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New DVDs: Kill Me, Robot!

by Alan Rapp on February 25, 2013

in Blu-ray/DVD Reviews,Reviews

Kill for Me DVD Review

Would you kill for someone you just met? Kill For Me starts out as a basic thriller involving a pair of new roommates, Amanda (Katie Cassidy) and Hailey (Tracy Spiridakos), involved in some PG-13 college lesbian experimentation and the accidental killing of Amanda’s abusive ex-boyfriend (Ryan Robbins). Despite the fact the death is an open-and-shut case of self-defense, the two girls decide to hide the body. And that’s where things begin going downhill very quickly.

Kill For Me devolves into a series of twists, each more inexplicable and illogical than the last, as Hailey’s true motives become harder to discern as she goes to extreme lengths to blackmail her roommate and lover into helping Hailey seduce and kill her abusive father (Donal Logue). Given it’s ridiculous final hour, the film’s only saving grace is it’s relatively short running time — 95 minutes.

The only extra included on the DVD is a 13-minute behind-the-scenes featurette on the making of the film featuring cast and crew interviews from the set.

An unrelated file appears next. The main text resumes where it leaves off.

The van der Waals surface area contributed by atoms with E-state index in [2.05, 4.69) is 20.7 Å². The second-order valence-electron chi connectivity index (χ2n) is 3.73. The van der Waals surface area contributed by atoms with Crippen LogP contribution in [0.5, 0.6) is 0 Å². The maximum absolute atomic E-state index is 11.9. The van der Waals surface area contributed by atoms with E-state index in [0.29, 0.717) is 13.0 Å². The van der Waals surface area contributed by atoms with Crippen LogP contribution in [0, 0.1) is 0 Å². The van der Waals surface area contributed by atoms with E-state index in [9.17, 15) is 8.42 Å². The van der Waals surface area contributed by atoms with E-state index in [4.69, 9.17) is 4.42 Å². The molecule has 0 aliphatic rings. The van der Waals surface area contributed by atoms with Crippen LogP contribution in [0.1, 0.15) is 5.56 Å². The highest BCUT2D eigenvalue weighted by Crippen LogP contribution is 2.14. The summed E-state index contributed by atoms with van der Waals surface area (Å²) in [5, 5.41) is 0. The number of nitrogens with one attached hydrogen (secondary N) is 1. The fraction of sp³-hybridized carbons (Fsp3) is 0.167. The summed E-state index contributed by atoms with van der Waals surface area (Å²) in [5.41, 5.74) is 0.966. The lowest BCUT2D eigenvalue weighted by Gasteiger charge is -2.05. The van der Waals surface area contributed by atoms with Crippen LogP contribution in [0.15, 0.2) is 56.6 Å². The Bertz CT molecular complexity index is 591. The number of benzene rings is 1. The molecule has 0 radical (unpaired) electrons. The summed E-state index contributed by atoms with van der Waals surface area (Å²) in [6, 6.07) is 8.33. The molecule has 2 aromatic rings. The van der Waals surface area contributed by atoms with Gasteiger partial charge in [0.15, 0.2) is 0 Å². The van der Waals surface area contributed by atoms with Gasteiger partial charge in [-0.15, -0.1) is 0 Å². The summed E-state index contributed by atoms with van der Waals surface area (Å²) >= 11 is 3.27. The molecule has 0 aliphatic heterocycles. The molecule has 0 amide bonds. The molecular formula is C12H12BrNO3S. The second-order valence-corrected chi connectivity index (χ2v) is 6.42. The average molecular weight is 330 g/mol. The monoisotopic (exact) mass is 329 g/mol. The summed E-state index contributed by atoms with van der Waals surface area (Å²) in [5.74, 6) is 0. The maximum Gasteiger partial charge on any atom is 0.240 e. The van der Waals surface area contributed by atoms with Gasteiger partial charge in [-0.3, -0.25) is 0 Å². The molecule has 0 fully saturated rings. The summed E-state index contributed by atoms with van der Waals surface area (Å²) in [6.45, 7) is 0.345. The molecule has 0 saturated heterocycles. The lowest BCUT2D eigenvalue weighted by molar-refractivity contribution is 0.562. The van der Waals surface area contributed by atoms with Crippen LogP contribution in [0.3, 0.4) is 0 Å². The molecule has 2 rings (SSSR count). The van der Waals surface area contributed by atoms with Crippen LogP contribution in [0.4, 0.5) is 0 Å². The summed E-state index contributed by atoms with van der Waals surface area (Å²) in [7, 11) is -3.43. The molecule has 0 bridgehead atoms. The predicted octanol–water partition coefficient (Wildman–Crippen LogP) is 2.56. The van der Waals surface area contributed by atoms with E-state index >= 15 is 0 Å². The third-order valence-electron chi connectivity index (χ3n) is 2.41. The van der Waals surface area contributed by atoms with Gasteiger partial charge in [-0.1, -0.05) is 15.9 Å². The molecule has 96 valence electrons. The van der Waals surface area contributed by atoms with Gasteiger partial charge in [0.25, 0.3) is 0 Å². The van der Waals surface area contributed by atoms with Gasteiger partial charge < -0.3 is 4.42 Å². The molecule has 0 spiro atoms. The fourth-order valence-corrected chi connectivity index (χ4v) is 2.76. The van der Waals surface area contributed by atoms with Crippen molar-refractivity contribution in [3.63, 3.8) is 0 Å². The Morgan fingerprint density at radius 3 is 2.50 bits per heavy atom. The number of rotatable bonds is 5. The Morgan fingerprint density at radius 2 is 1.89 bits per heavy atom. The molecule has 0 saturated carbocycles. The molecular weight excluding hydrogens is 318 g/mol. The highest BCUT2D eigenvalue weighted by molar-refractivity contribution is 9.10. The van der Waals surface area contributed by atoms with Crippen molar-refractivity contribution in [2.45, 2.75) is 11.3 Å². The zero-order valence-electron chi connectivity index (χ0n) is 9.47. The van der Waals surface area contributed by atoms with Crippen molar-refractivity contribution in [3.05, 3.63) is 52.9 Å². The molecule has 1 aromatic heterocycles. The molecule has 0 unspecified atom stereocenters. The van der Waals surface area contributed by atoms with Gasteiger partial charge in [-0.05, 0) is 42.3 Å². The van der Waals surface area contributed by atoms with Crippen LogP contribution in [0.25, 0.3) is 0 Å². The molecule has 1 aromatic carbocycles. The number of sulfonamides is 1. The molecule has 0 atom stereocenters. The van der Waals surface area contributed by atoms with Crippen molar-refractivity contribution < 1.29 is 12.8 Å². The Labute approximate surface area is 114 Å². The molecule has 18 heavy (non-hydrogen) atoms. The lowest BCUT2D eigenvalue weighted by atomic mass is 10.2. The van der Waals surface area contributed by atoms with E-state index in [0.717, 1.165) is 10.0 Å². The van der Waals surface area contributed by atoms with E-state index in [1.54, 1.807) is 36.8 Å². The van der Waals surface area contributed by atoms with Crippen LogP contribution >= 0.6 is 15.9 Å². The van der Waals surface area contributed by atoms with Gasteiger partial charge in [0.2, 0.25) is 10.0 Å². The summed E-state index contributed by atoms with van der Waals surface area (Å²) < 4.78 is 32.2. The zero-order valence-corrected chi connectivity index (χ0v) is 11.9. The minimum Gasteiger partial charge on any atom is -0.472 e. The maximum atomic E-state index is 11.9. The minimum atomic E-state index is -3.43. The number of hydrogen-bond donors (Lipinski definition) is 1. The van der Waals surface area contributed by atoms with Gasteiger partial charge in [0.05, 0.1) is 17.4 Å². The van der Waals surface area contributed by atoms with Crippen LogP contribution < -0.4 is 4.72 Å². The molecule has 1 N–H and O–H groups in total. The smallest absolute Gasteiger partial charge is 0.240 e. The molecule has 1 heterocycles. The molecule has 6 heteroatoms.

[Sony Pictures Home Entertainment]

Robot & Frank DVD Review

Set in the near future, Frank Langella stars as a a grump old ex-jewel thief with early onset Alzheimer’s who learns valuable lessons about life, friendship, and family when his resentful son (James Marsden) and absentee daughter (Liv Tyler) procure for their old man a personal robot.

At first Frank is resistant to the idea of sharing his home with a robot, but when he discovers his computerized friend (voiced by Peter Sarsgaard) has all the skills necessary to help him resume his criminal past he warms to the idea rather quickly. Susan Sarandon also has a small role as the town’s librarian, and Frank’s love interest.

Langella’s performance is the standout of the piece in this in this cute but schmaltzy tale that stumbles at times with bigger themes. The film works best when it focuses on Frank’s ability to manipulate those around him, including his robot, to always get what he wants. Robot & Frank is a flawed but nonetheless enjoyable film fans of offbeat heist films (such as myself) may enjoy. For more read my original review.

The DVD includes commentary from director Jake Schreier and screenwriter Christopher D. Ford as well as a poster gallery.

[Sony Pictures Home Entertainment]

A stalwart fan of under-appreciated cinematic gems such as Condorman, Alan Rapp has harangued, belittled, and argued with just about every Scene-Stealers contributor ever. More of his insight, comic nerdiness, and righteous fury can be found at dadsbigplan, RazorFine Review, and ‘Xplosion of Awesome, and the Four Color Freak-Out podcast.

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